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We know from the Domesday Book that a church existed here in 1086. It was enlarged towards the end of the 13th century though being shorter than today through lack of a west tower and the sanctuary projecting less than it does today. The south porch was added about this time.
There were more alterations in 1418, which may have been the time the famous detached bell tower was erected. It was a skilfully constructed wooden building on a stone foundation, situated some ten or twenty feet from the north-west corner of the nave and stated to have been 132 feet high – nearly twice as lofty as the present tower. Its tall spire was shingled and the church itself probably had a shingled roof then.
At this time the north porch was added with its grotesque gargoyles and stone-vaulted ceiling. The boss at the centre represents a salamander (symbol of eternal life). The four corners have curious corbels in the shape of fantastic faces or masks. The stone seats on either side were provided for parties to betrothal and marriage settlements and also for handing over legacies and other payments requiring witnesses.
Then in 1672 there was a great fire:- “Monday the 30th day of December 1672, between twelve and one in the morning, arose a storm of lightning, thunder, a hard gale of wind and some rains out of the south-west, which set fire to the steeple at Benenden: whereby the said steeple, with the roofe and all timber works of the Church was consumed in 4 or 5 howers time; the five large bells melted; also five houses adjoining to the Churchyard Gate on the north side burnt to the Ground”.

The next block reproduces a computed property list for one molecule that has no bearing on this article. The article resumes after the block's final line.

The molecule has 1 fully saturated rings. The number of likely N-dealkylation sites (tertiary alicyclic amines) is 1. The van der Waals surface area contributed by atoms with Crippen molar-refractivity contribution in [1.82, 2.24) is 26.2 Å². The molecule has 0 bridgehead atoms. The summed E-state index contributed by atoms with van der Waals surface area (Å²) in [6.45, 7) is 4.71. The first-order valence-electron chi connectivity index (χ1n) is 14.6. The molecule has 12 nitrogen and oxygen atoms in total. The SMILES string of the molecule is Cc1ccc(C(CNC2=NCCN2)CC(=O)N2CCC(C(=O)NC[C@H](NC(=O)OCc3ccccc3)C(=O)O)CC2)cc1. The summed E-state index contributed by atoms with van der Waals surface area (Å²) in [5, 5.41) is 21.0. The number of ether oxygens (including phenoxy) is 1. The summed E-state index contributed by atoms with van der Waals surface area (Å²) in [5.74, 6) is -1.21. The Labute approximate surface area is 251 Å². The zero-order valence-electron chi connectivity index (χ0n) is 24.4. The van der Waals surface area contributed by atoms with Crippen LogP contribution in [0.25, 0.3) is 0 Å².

An appeal was launched and rebuilding took place 1677-1678. This included a low flat ceiling supported by Ionic columns, windows probably altered to let in more light, a red three-decker pulpit on the south side, squire’s high-boxed pew on the north side and a gallery in the west end from which the music for services was played. An estimate for this work in 1673 quoted £3,920 14s 0d.
The present tower was started at that time but not finished to its present height until 1718 when sufficient interest had accrued from money invested after the sale of the scrap metal from the old bells. The interior of the church then remained little altered until 1861 when it was entirely re-designed and adapted under the architect David Brandon who was commissioned by the Rt. Hon. Gathorne Hardy, owner of Hemsted from 1857 and later created Earl of Cranbrook. This resulted in the present appearance of the interior, which has altered little since and is especially lovely at Christmas when the original Victorian candelabra are used.
St. George’s has a policy of depositing its records with The Centre for Kentish Studies at Maidstone. There are also records at Canterbury Cathedral Archives.
We do, however, have transcriptions of births, marriages and burials which our Archivist is willing to search upon request. Please contact the Archivist via e-mail at “firstname.lastname@example.org”.